Giorgi: Imagine a field cultivated with a single crop. Easy to manage with a machine, right? A field with several different crops requires new technologies: What do I plant, an  where, at what time, and at what intervals? How do I maintain a mixed field? How do I harvest when I can’t use a large harvester? Artificial intelligence, especially image recognition systems, are particularly important here, and the development of robotics for management and harvesting will automate labor-intensive steps, reducing costs in the long run. This combination of polyculture practices with the latest technologies has the potential to not only make food systems more sustainable, but also redefine the cost structure in agriculture.

Robotics is an essential component to making polyculture farming scalable. The picture below shows a farm bot in use.

And what role does hippybees play in this?

Giorgi: The first step was to focus on the market. hippybees is currently the first brand and only platform, if not the only company, that exclusively offers polyculture products to consumers. Our goal is to establish a market for such products and raise consumer awareness of sustainability and benefits in polyculture. We are also working on software solutions for the ideal planning and design of fields and the selection of the right combinations of plants. A wealth of tasks can only be accomplished in collaboration.

Absolutely! Who are the partners of hippybees?

Giorgi: We are very lucky to have BIG PICTURE as our main supporter in technological development. Also, collaboration with universities and research institutions are contributing through groundbreaking research. In particular, with Wageningen University in the Netherlands and with various farmers who are currently applying and implementing these models in their fields.

What does harvest look like in polyculture?

Giorgi: Are you asking about the actual harvest or the harvest of our work?


Giorgi: When it comes to harvesting the fields, farmers do the main job and we try to support them as much as we can. When it comes to the outcome of our work, harvesting is a continuous task. Always looking for the next steps. So we’re harvesting step by step.

What can we expect from hippybees in the near future?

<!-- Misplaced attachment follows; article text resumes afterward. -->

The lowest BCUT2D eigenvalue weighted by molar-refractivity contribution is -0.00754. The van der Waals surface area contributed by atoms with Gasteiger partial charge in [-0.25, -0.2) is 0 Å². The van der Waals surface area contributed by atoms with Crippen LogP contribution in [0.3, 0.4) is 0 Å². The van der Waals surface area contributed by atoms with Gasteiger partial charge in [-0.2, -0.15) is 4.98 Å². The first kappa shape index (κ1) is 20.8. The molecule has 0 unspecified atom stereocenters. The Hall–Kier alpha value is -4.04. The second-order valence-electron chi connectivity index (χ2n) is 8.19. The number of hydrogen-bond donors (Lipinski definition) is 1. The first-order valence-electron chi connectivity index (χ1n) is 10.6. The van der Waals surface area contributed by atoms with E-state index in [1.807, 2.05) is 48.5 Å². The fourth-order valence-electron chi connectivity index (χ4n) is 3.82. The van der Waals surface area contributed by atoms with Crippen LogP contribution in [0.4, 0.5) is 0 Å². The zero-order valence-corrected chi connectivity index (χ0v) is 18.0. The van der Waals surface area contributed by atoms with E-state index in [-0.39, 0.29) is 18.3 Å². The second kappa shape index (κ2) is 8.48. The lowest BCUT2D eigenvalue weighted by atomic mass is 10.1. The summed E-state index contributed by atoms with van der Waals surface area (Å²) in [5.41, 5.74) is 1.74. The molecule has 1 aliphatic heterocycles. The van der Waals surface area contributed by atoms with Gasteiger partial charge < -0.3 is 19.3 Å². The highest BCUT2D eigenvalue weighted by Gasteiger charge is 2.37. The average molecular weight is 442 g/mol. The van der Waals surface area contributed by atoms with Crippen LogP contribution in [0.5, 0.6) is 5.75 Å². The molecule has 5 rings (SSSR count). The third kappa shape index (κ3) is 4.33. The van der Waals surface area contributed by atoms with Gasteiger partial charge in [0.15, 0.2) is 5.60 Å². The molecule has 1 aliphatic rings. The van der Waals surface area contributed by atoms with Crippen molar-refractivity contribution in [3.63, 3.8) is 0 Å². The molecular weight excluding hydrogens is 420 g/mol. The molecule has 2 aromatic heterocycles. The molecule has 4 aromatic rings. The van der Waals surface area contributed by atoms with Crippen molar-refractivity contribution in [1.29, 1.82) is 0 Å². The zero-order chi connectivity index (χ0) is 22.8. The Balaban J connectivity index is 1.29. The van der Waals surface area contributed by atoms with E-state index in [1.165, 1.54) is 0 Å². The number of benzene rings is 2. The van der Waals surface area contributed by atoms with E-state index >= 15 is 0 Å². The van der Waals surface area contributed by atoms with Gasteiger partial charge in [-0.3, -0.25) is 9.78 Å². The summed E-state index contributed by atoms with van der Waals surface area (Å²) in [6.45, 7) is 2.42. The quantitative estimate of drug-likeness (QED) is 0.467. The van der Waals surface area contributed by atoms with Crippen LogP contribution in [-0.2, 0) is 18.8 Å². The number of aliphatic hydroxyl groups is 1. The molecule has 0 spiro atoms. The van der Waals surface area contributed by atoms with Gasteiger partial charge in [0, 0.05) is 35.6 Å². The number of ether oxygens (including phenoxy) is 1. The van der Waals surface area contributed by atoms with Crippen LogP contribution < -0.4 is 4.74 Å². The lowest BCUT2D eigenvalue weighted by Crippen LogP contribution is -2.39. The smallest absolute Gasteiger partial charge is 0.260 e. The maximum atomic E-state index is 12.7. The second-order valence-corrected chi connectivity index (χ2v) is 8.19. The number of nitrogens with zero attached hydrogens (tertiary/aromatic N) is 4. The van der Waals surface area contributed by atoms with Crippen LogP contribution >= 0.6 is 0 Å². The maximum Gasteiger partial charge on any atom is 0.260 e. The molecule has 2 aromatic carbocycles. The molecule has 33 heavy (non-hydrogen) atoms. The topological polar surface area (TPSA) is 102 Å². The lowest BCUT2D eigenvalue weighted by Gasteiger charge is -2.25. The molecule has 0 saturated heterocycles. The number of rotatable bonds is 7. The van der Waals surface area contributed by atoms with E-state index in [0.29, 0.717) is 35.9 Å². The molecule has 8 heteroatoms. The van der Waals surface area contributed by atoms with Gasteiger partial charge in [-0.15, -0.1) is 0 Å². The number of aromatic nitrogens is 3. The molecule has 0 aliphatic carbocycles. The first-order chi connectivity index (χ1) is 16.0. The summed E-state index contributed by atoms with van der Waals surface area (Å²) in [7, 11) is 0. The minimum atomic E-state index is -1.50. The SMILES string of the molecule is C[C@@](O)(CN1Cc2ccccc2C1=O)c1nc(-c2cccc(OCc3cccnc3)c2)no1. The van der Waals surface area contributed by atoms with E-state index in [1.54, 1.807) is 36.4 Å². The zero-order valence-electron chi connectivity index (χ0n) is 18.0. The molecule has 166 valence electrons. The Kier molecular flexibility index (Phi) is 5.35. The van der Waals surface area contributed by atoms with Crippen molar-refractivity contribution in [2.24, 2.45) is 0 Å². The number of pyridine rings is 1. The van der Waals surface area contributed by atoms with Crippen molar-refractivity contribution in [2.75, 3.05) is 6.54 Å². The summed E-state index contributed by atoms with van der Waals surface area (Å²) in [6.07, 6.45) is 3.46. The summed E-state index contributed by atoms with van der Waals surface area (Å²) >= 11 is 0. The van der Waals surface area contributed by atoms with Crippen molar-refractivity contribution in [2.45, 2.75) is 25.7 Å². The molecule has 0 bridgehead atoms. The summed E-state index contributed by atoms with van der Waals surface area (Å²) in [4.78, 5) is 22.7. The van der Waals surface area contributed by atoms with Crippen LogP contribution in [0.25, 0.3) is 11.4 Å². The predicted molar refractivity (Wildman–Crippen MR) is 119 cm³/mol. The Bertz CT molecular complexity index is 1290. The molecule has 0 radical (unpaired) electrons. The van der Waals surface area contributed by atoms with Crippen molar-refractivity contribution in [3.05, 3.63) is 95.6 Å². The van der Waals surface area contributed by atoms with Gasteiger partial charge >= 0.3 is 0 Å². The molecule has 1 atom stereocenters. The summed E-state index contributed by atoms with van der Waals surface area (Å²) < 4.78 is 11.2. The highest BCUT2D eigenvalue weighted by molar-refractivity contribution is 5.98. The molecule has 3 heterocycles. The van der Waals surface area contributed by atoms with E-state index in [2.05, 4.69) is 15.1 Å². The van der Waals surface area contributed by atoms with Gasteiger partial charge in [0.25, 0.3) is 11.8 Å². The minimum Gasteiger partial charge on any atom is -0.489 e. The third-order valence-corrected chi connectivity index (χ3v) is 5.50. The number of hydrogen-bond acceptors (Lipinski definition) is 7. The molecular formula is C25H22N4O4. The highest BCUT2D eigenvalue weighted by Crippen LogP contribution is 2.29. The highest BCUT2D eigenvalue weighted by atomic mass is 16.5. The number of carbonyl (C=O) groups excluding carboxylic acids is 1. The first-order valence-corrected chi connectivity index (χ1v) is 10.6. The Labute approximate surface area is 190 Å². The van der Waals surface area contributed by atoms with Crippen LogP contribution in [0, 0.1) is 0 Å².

Giorgi: We want to become the source for polyculture. With our cooperation partners, we are working on more products from polyculture under the brand hippybees.

Very exciting! What challenges did you face along this journey? 

Giorgi: It is a painful question – the very early days of starting the company were exhausting. Two weeks into the venture building process in March 2020, the nationwide lockdown was announced in the Corona pandemic. We were about to really hit the ground running and were abruptly stopped. All our plans needed to be revisited and  we faced a shortage of supplies and farmers couldn’t work. Development of the venture was paused. With ourselves left in the eye of the hurricane. We  took a step back and focused on research and thereby laid the ground for a knowledge base for potential product portfolio and crafted the go-to-market approach. We experienced that the collaboration with BIG PICTURE and the universities as well as farmers intensified through this crisis. 

Insight into Jemima’s polyculture farm Zuylestein. One of the collaboration partners of hippybees.

What motivated you to continue the project? 

Giorgi: Doing something socially important, creating something meaningful and working on a relevant topic, is the motivation for our entire team.

What has been the best experience since you started hippybees? 

Giorgi: The time of orientation, finding the right course and deciding on how to position ourselves. Taking the first step and being confident it’s the right way. It is an affair of the heart, with the potential to make the world a little bit better. 

What would a world look like where polyculture dominates in agriculture?

Giorgi: That world would be very colorful. More natural. In  my opinion it would resemble a garden, with lots of colorful plants. A place where people want to live. In harmony with nature.

This interview was conducted by Maximilian Vogel and Hoa Le.

More information about hippybees: